How to analyze game memory in general

Hi Viir,

Thanks for sharing your great works. As I go through your project, it makes me remember writing the garbage collection code in c++ several years agao.

My question is this project based on how the EVE client stored the information in memory. But how long does it take you to figure all those memory map out and which tools are you using for the tasks? And how about other games if we go into interface reading route as every game have different UI components in memory, wouldn’t it take months to figure those out? Do you have some tutorial about this for general games.


A large part happened in 2013 and 2014, and I don’t remember how much time that took. I first explored a more general solution for memory reading, going for pointers in general and drawing from the information of the Windows memory management to read the structures. The breakthrough came only after switching to a more specialized approach based on the structures given by CPython. I probably spent more than 100 hours on the memory reading in those years.

Back then, identifying pointers was more difficult because the EVE Online client only used 32-bit addresses. For 64-bit game clients, we have it easier because it is much less likely to have a false positive.

In December and January, I adapted the memory reading for the 64-bit EVE Online client. It looks like I spent about 55 hours on that adaption. However, that included also improvements in the overall design of the interface to account for what I learned in the last five years.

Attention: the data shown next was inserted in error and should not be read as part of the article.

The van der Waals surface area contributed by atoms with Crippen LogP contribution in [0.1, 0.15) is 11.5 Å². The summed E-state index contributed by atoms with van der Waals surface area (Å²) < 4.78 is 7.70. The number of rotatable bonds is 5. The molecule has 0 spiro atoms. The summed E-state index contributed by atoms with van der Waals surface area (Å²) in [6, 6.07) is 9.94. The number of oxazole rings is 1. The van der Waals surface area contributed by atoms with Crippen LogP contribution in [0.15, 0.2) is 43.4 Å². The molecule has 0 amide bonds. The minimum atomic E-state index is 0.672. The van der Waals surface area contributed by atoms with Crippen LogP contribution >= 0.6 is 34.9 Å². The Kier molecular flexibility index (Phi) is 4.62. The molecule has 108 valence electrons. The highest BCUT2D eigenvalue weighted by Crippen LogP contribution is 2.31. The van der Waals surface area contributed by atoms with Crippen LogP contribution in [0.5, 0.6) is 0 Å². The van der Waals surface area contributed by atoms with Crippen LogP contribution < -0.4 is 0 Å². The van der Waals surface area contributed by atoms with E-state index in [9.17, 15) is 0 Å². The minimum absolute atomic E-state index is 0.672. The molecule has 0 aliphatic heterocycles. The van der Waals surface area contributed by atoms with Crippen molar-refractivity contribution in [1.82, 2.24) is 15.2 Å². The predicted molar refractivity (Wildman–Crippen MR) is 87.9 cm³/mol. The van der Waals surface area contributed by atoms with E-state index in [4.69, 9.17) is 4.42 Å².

About the tools: The first step is to get the samples from the game client process:
That part applies as long as you want to develop memory reading, and that tool works with game clients as long as they are using 64-bit addresses.
Since the samples combine screenshots and memory contents, we can use them as input for training the algorithms to extract the interesting parts in production.

Other tools depend on the specific game.

Depends on the game. The easiest way to do interface reading sometimes does not involve memory reading at all. Whether or not to use memory reading also depends a bit on your overall strategy or what range of clients for that game you want to support.

The memory management in the EVE Online client works in a way that makes it easier to read from compared to other games. Consider, for example, how seldom we see locations of memory blocks for live objects change. Compare that to compacting heaps. In general, more optimization in memory management leads to more complexity when extracting relevant information.

The bot for Elvenar is an example where image processing worked well and required less effort than memory reading.

Another example: In Tribal Wars 2, we use an interface to the Javascript engine to read from the game and also to send inputs. We send javascript snippets to execute in the context of the page, and via return values, we can get information out. This approach means we never see the complexity of how the information is mapped into the flat memory somewhere in a heap.

For games in general, the tutorial is this: Step one: Choose a game you want to start with. Step two: Get a tutorial for that specific game.

Thanks for the response. There is a lot to learn on the way. I made several ScreenShot based bot from 2014 of pokers and simple screen reader of EVE of 2018 by OCR. I see there is a future which based on AI recogonize the envirnment of the games which we can totally based on that information to make the bot feel the ENV just like human did. Any AI tech should we learn for this part since AI is a very big area which my PHD friends each have a specific topics to learn from. Any books recommended for AI topics?

I do not remember any book on AI I could recommend. I am leaning more to (inter)action in this domain; other people might find it easier to bring patience for a book.